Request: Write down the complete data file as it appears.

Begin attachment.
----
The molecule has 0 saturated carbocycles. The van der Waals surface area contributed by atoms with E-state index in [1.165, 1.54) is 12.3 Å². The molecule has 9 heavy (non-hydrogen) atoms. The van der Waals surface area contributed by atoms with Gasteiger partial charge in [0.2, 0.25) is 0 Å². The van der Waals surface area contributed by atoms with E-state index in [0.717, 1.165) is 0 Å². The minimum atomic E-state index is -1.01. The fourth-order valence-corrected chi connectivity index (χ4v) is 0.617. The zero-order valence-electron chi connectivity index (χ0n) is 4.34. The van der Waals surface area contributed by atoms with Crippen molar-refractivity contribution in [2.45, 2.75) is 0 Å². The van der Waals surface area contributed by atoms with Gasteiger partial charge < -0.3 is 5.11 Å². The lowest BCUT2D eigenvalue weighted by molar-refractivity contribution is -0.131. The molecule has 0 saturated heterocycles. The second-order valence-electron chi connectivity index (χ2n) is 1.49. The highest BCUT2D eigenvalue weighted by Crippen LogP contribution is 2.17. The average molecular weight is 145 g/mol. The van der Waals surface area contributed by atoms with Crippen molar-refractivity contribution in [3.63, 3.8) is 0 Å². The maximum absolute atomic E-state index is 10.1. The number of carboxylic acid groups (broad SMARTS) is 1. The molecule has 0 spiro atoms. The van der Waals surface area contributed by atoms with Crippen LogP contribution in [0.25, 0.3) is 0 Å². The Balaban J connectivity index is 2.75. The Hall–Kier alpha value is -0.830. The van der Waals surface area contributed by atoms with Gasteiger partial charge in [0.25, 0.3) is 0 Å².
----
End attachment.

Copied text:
The molecule has 0 saturated carbocycles. The van der Waals surface area contributed by atoms with E-state index in [1.165, 1.54) is 12.3 Å². The molecule has 9 heavy (non-hydrogen) atoms. The van der Waals surface area contributed by atoms with Gasteiger partial charge in [0.2, 0.25) is 0 Å². The van der Waals surface area contributed by atoms with E-state index in [0.717, 1.165) is 0 Å². The minimum atomic E-state index is -1.01. The fourth-order valence-corrected chi connectivity index (χ4v) is 0.617. The zero-order valence-electron chi connectivity index (χ0n) is 4.34. The van der Waals surface area contributed by atoms with Crippen molar-refractivity contribution in [2.45, 2.75) is 0 Å². The van der Waals surface area contributed by atoms with Gasteiger partial charge < -0.3 is 5.11 Å². The lowest BCUT2D eigenvalue weighted by molar-refractivity contribution is -0.131. The molecule has 0 saturated heterocycles. The second-order valence-electron chi connectivity index (χ2n) is 1.49. The highest BCUT2D eigenvalue weighted by Crippen LogP contribution is 2.17. The average molecular weight is 145 g/mol. The van der Waals surface area contributed by atoms with Crippen molar-refractivity contribution in [3.63, 3.8) is 0 Å². The maximum absolute atomic E-state index is 10.1. The number of carboxylic acid groups (broad SMARTS) is 1. The molecule has 0 spiro atoms. The van der Waals surface area contributed by atoms with Crippen LogP contribution in [0.25, 0.3) is 0 Å². The Balaban J connectivity index is 2.75. The Hall–Kier alpha value is -0.830. The van der Waals surface area contributed by atoms with Gasteiger partial charge in [0.25, 0.3) is 0 Å².